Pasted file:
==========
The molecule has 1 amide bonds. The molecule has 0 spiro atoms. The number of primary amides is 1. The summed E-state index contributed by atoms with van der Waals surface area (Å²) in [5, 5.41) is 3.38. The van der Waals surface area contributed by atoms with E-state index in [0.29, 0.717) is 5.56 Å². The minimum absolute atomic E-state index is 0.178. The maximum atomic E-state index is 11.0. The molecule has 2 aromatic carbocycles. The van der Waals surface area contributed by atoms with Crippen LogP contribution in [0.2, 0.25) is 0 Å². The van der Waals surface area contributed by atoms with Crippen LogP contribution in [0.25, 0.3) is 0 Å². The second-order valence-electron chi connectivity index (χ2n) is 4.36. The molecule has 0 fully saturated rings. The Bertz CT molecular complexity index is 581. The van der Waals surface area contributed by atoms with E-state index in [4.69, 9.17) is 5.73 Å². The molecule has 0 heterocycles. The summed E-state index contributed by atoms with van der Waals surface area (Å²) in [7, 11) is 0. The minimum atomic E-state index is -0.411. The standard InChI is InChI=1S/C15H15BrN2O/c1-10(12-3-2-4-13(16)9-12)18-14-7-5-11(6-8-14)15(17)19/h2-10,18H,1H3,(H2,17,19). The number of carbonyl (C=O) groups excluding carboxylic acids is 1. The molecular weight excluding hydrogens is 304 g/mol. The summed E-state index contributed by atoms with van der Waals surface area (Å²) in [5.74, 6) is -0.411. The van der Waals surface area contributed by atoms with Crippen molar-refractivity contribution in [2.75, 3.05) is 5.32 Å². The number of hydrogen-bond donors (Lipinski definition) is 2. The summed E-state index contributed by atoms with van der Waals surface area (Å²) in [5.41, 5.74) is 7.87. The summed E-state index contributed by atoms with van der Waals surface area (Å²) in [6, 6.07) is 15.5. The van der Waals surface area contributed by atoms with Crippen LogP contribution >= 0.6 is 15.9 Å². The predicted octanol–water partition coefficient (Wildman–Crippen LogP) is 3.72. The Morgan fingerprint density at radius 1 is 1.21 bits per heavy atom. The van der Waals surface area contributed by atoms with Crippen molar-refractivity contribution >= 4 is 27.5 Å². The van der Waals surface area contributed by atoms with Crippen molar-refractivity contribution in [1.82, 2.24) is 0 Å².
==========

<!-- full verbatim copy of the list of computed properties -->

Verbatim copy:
The molecule has 1 amide bonds. The molecule has 0 spiro atoms. The number of primary amides is 1. The summed E-state index contributed by atoms with van der Waals surface area (Å²) in [5, 5.41) is 3.38. The van der Waals surface area contributed by atoms with E-state index in [0.29, 0.717) is 5.56 Å². The minimum absolute atomic E-state index is 0.178. The maximum atomic E-state index is 11.0. The molecule has 2 aromatic carbocycles. The van der Waals surface area contributed by atoms with Crippen LogP contribution in [0.2, 0.25) is 0 Å². The van der Waals surface area contributed by atoms with Crippen LogP contribution in [0.25, 0.3) is 0 Å². The second-order valence-electron chi connectivity index (χ2n) is 4.36. The molecule has 0 fully saturated rings. The Bertz CT molecular complexity index is 581. The van der Waals surface area contributed by atoms with E-state index in [4.69, 9.17) is 5.73 Å². The molecule has 0 heterocycles. The summed E-state index contributed by atoms with van der Waals surface area (Å²) in [7, 11) is 0. The minimum atomic E-state index is -0.411. The standard InChI is InChI=1S/C15H15BrN2O/c1-10(12-3-2-4-13(16)9-12)18-14-7-5-11(6-8-14)15(17)19/h2-10,18H,1H3,(H2,17,19). The number of carbonyl (C=O) groups excluding carboxylic acids is 1. The molecular weight excluding hydrogens is 304 g/mol. The summed E-state index contributed by atoms with van der Waals surface area (Å²) in [5.74, 6) is -0.411. The van der Waals surface area contributed by atoms with Crippen molar-refractivity contribution in [2.75, 3.05) is 5.32 Å². The number of hydrogen-bond donors (Lipinski definition) is 2. The summed E-state index contributed by atoms with van der Waals surface area (Å²) in [5.41, 5.74) is 7.87. The summed E-state index contributed by atoms with van der Waals surface area (Å²) in [6, 6.07) is 15.5. The van der Waals surface area contributed by atoms with Crippen LogP contribution >= 0.6 is 15.9 Å². The predicted octanol–water partition coefficient (Wildman–Crippen LogP) is 3.72. The Morgan fingerprint density at radius 1 is 1.21 bits per heavy atom. The van der Waals surface area contributed by atoms with Crippen molar-refractivity contribution >= 4 is 27.5 Å². The van der Waals surface area contributed by atoms with Crippen molar-refractivity contribution in [1.82, 2.24) is 0 Å².